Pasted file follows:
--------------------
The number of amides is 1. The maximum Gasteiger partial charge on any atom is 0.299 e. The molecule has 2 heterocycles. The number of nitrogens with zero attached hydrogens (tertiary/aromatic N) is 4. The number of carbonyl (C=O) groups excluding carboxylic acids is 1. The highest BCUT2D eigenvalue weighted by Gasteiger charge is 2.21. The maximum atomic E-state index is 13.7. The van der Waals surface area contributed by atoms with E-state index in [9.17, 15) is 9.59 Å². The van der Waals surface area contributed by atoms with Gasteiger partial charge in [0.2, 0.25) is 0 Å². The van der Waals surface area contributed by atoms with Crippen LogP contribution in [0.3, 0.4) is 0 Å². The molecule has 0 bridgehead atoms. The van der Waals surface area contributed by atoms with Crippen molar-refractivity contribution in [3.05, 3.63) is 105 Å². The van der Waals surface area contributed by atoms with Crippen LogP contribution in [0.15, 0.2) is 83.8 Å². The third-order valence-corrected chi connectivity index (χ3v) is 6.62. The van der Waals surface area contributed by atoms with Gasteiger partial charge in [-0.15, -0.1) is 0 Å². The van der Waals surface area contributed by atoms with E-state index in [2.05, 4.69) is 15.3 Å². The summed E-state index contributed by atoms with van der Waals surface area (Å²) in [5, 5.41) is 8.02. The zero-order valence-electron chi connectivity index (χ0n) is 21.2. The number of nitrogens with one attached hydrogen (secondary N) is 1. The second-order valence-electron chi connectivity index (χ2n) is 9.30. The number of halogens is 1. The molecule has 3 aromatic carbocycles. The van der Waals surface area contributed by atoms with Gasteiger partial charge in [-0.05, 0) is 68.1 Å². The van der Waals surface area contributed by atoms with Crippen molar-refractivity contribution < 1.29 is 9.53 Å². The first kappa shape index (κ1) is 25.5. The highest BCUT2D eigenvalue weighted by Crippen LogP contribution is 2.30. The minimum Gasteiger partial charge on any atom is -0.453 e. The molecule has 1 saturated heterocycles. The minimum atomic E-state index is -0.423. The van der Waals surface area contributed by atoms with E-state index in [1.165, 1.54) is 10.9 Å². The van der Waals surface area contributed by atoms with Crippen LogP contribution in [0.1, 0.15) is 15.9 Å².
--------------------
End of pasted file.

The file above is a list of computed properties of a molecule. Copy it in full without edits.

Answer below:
The number of amides is 1. The maximum Gasteiger partial charge on any atom is 0.299 e. The molecule has 2 heterocycles. The number of nitrogens with zero attached hydrogens (tertiary/aromatic N) is 4. The number of carbonyl (C=O) groups excluding carboxylic acids is 1. The highest BCUT2D eigenvalue weighted by Gasteiger charge is 2.21. The maximum atomic E-state index is 13.7. The van der Waals surface area contributed by atoms with E-state index in [9.17, 15) is 9.59 Å². The van der Waals surface area contributed by atoms with Gasteiger partial charge in [0.2, 0.25) is 0 Å². The van der Waals surface area contributed by atoms with Crippen LogP contribution in [0.3, 0.4) is 0 Å². The molecule has 0 bridgehead atoms. The van der Waals surface area contributed by atoms with Crippen molar-refractivity contribution in [3.05, 3.63) is 105 Å². The van der Waals surface area contributed by atoms with Crippen LogP contribution in [0.15, 0.2) is 83.8 Å². The third-order valence-corrected chi connectivity index (χ3v) is 6.62. The van der Waals surface area contributed by atoms with Gasteiger partial charge in [-0.15, -0.1) is 0 Å². The van der Waals surface area contributed by atoms with E-state index in [2.05, 4.69) is 15.3 Å². The summed E-state index contributed by atoms with van der Waals surface area (Å²) in [5, 5.41) is 8.02. The zero-order valence-electron chi connectivity index (χ0n) is 21.2. The number of nitrogens with one attached hydrogen (secondary N) is 1. The second-order valence-electron chi connectivity index (χ2n) is 9.30. The number of halogens is 1. The molecule has 3 aromatic carbocycles. The van der Waals surface area contributed by atoms with Gasteiger partial charge in [-0.05, 0) is 68.1 Å². The van der Waals surface area contributed by atoms with Crippen molar-refractivity contribution < 1.29 is 9.53 Å². The first kappa shape index (κ1) is 25.5. The highest BCUT2D eigenvalue weighted by Crippen LogP contribution is 2.30. The minimum Gasteiger partial charge on any atom is -0.453 e. The molecule has 1 saturated heterocycles. The minimum atomic E-state index is -0.423. The van der Waals surface area contributed by atoms with E-state index in [1.165, 1.54) is 10.9 Å². The van der Waals surface area contributed by atoms with Crippen LogP contribution in [0.1, 0.15) is 15.9 Å².